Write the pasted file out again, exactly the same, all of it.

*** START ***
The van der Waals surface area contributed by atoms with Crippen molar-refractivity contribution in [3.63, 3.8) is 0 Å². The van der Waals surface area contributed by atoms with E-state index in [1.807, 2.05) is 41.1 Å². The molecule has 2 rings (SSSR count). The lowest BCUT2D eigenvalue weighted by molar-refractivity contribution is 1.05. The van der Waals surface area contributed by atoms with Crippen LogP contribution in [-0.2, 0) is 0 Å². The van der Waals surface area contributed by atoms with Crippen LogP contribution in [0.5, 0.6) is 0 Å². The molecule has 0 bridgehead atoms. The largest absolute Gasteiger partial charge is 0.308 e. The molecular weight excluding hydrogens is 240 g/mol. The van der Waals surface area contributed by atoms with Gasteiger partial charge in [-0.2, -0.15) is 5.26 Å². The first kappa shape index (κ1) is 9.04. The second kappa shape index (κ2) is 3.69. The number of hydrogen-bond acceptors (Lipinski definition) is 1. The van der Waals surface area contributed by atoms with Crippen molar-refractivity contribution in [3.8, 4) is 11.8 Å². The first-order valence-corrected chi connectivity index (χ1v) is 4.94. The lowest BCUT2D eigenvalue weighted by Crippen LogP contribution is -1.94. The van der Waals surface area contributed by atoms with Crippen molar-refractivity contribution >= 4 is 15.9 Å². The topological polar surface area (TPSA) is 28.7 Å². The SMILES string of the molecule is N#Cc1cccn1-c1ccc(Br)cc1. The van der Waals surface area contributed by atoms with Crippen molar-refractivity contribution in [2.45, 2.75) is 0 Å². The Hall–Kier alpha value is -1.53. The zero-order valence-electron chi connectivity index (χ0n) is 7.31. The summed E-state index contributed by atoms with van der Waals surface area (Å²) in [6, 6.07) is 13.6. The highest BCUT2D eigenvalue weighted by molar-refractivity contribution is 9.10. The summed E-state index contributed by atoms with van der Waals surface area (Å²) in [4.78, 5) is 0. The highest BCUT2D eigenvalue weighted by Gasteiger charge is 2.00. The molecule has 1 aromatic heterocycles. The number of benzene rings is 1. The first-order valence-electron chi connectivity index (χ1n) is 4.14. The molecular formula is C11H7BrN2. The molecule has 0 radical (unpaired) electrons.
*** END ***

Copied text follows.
The van der Waals surface area contributed by atoms with Crippen molar-refractivity contribution in [3.63, 3.8) is 0 Å². The van der Waals surface area contributed by atoms with E-state index in [1.807, 2.05) is 41.1 Å². The molecule has 2 rings (SSSR count). The lowest BCUT2D eigenvalue weighted by molar-refractivity contribution is 1.05. The van der Waals surface area contributed by atoms with Crippen LogP contribution in [-0.2, 0) is 0 Å². The van der Waals surface area contributed by atoms with Crippen LogP contribution in [0.5, 0.6) is 0 Å². The molecule has 0 bridgehead atoms. The largest absolute Gasteiger partial charge is 0.308 e. The molecular weight excluding hydrogens is 240 g/mol. The van der Waals surface area contributed by atoms with Gasteiger partial charge in [-0.2, -0.15) is 5.26 Å². The first kappa shape index (κ1) is 9.04. The second kappa shape index (κ2) is 3.69. The number of hydrogen-bond acceptors (Lipinski definition) is 1. The van der Waals surface area contributed by atoms with Crippen molar-refractivity contribution in [3.8, 4) is 11.8 Å². The first-order valence-corrected chi connectivity index (χ1v) is 4.94. The lowest BCUT2D eigenvalue weighted by Crippen LogP contribution is -1.94. The van der Waals surface area contributed by atoms with Crippen molar-refractivity contribution >= 4 is 15.9 Å². The topological polar surface area (TPSA) is 28.7 Å². The SMILES string of the molecule is N#Cc1cccn1-c1ccc(Br)cc1. The van der Waals surface area contributed by atoms with Crippen molar-refractivity contribution in [2.45, 2.75) is 0 Å². The Hall–Kier alpha value is -1.53. The zero-order valence-electron chi connectivity index (χ0n) is 7.31. The summed E-state index contributed by atoms with van der Waals surface area (Å²) in [6, 6.07) is 13.6. The highest BCUT2D eigenvalue weighted by molar-refractivity contribution is 9.10. The summed E-state index contributed by atoms with van der Waals surface area (Å²) in [4.78, 5) is 0. The highest BCUT2D eigenvalue weighted by Gasteiger charge is 2.00. The molecule has 1 aromatic heterocycles. The number of benzene rings is 1. The first-order valence-electron chi connectivity index (χ1n) is 4.14. The molecular formula is C11H7BrN2. The molecule has 0 radical (unpaired) electrons.